The continued failure of the heavily politicised police force coupled with their traditional incompetence has forced the higher judiciary to intervene – even to regulate the smallest functions of the executive. In the above mentioned incident, as well as the Larkana case, the chief justice took a suo-motu cognisance, directing the police authorities to directly report to the Supreme Court about the case’s progress. Earlier, the CJP had also taken notice of another gruesome rape and murder of a minor girl in Jaranwala. In the Rawalkot case, and several other cases, the bereaved have also directly appealed to the chief justice for speedy and rightful conclusion of the cases.

Love also attracts vicious violence, particularly the one that culminates in marriage. About a week ago, a couple from Fata who had married of their own will were killed, apparently in the name of ‘honour’. The slain, both in their early 20s, were cousins who fled to Karachi to escape the shackles of tradition, only to be visited by a heartless and gruesome death. In another incident, a couple from Abbottabad was killed under similar circumstances by the girls’ family, for bringing ‘dishonour’ by marrying of her own accord. Usually, most of these cases end up in the scrap heap of files, unless of course, those slain have some strong outside connection or promise to bring new western funding for a plethora of motormouth NGOs which would bring about ‘women’s empowerment’.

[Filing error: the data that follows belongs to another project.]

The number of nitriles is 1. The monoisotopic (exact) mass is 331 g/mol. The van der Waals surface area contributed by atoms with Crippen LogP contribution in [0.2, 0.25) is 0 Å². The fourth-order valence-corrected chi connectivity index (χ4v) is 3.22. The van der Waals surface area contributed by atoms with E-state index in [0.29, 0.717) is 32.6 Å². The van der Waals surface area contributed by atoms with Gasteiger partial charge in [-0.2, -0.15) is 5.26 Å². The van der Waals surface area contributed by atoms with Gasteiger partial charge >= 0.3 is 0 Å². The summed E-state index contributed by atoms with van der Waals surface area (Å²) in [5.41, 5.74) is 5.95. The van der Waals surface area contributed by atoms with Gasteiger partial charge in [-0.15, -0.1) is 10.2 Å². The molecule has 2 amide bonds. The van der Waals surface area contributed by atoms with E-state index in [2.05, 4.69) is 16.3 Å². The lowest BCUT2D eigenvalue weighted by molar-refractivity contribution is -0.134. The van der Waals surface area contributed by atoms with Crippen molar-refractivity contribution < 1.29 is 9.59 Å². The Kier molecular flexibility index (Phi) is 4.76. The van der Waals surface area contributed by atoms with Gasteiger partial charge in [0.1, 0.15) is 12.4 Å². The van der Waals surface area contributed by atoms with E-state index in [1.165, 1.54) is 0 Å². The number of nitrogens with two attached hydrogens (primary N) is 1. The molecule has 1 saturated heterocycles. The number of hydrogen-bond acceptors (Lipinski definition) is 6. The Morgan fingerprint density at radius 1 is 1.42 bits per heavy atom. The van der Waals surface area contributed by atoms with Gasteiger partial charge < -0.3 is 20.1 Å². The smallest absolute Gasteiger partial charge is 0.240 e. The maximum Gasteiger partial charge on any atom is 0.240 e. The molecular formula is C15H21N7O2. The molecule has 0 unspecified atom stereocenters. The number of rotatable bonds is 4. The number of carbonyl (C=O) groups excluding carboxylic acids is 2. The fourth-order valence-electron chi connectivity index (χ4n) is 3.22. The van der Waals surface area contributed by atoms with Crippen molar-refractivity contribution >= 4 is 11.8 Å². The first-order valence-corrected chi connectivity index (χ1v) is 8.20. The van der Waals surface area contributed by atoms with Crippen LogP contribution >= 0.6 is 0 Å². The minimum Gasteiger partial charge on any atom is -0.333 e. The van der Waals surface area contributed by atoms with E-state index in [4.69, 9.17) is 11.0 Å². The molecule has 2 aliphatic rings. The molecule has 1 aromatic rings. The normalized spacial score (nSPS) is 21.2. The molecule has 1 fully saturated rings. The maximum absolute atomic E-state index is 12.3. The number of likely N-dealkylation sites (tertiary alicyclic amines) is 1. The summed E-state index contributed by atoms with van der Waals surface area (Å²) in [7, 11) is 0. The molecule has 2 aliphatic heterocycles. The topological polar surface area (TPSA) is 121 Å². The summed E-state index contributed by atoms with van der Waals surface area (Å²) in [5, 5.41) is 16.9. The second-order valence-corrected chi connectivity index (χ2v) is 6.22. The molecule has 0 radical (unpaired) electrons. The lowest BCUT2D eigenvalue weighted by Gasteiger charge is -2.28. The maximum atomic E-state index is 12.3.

The recent murder of an Italian-Pakistani woman allegedly at the hands of her family led to the exhumation of her remains for investigation after international focus was brought upon it. Reportedly, 26-year-old Sana was killed by her father, brother and uncle for refusing to marry a Pakistani relative. She wanted to marry back home in Italy.